Examples of good practice in the region for TB include: embedding operational research in the national disease control programme, and using research findings to inform evidence based policy making;24 the introduction of a rapid diagnostic test kit in Indonesia which led to a considerable increase in the detection and treatment of resistant TB cases; and the establishment of a web based case notification system in India. The Indian system of notification, under the revised national TB control programme, also included private health providers ( Ministers of health of all the 11 member countries of the WHO South East Asia region also called upon leaders, policy makers, partners, civil society, and the public in the region and around the world actively to support their call for action to end TB ( The two key commitments of the ministers under this call were to lead the national TB response through an empowered body reporting to the highest level of government, and to increase government and partner budget allocations to enable national TB plans to be fully funded.

HIV disease

The HIV drug resistance laboratory at the National AIDS Research Institute in India is a WHO accredited laboratory for HIV drug resistance genotyping. As part of its technical assistance, WHO has established links between this research institute and government health authorities in Sri Lanka, Myanmar, and Nepal. Through this link, Sri Lanka has been conducting a study since 2015 to help clinical decision making for patient management, and Myanmar completed a survey during 2016-17 to identify primary HIV drug resistance. A similar survey on acquired and primary drug resistance is ongoing in Nepal. In addition, the National Research Institute in India has undertaken important research within countries, for example on HIV drug resistance among treatment naive children.25

Way forward

The three epidemiological factors (agent, host, and environment) associated with malaria, TB, and HIV are constantly changing. Dealing with these changes in order to contain these diseases requires innovative approaches, one of which is adaptation of combination therapy. This therapeutic strategy is based on the understanding that the probability of an organism developing resistance against multiple drugs that have different mechanisms of action is the product of the probability of a drug resistance mutation developing in the organism against each component, and such co-occurrence is rare. Shorter duration of treatment for MDR-TB (9 months compared with the earlier regimen of 2 years), based on the results of field trials, is being considered as another pragmatic approach. On the other hand, the lack of combined essential services for vulnerable groups, for example needle and syringe exchange, oral substitution therapy, and antiretroviral drugs for people who inject drugs, is an important service gap and has been used to advocate for policy and programme change in the region.26

In conclusion, vector control, or behavioural risk reduction measures alone are not enough for disease prevention, and combination treatment should be used at the same time. However, other determinants of health, such as poverty, underdevelopment, and stigma, if not also tackled, will continue to leave some population groups vulnerable to disease. We think therefore that the following five elements are important for the effective control or elimination of malaria, TB, and HIV: commitment and ownership at the country level; combination approach in prevention and treatment; community engagement, including participation of vulnerable groups (people who inject drugs, mobile and migrant populations, residents of labour settlements); care of patients with quality assured, effective medicines, and necessary regulatory measures; and decentralised surveillance systems to detect community spread of infections early.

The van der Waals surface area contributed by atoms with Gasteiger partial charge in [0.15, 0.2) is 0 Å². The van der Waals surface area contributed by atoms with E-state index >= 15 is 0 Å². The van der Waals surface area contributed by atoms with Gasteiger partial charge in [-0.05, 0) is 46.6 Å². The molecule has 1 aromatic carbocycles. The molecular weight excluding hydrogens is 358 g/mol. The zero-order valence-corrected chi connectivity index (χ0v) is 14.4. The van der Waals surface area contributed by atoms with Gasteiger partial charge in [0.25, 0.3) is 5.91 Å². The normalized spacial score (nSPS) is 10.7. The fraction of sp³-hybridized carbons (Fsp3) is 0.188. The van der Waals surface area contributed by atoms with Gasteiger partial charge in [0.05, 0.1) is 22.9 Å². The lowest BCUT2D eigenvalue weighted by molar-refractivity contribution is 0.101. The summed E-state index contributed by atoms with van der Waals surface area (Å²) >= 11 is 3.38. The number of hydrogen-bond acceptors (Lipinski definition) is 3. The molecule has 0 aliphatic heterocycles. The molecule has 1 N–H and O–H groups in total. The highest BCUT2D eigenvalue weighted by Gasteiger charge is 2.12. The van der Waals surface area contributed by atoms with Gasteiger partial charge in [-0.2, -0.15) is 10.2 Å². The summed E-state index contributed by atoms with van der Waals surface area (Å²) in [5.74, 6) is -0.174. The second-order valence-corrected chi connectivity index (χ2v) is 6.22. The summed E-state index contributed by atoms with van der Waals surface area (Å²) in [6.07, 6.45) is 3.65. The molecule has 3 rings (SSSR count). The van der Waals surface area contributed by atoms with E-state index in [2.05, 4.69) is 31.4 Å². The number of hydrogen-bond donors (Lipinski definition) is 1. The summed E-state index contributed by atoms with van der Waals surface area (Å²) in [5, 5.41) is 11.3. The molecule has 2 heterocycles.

Key messages

  • The WHO South East Asia region contributes about a half of the global incident cases of tuberculosis and a tenth of the estimated burden of malaria and

  • Poor regulatory performance on antibiotic production and prescription and inappropriate use of antibiotics have compounded drug resistance in malaria, tuberculosis, and HIV in South East Asia

  • The success of the Maldives and Sri Lanka in eliminating malaria offers important public health lessons for other South East Asian countries

  • Key elements to infection control are national political commitment; combined prevention and treatment approaches; active engagement of the community; quality assured drugs; and strengthening of community based surveillance systems


  • Contributors and sources: SP, SS, KAH, EMC, RNP, TYA, PS, ABT, and SKS conceived the idea. SP, ANS, SJL, and RS wrote the manuscript. TYA, ABT, GBN and SKS edited the manuscript. All authors have read and approved the manuscript.

  • Competing interest: We have read and understood BMJ policy on declaration of interests and have no relevant interests to declare.

  • Provenance and peer review: Commissioned; externally peer reviewed.

  • This article is one of a series commissioned by The BMJ based on an idea from WHO SEARO. The BMJ retained full editorial control over external peer review, editing, and publication. Open access fees are funded by the WHO SEARO.

This is an Open Access article distributed under the terms of the Creative Commons Attribution IGO License (, which permits use, distribution, and reproduction for non-commercial purposes in any medium, provided the original work is properly cited.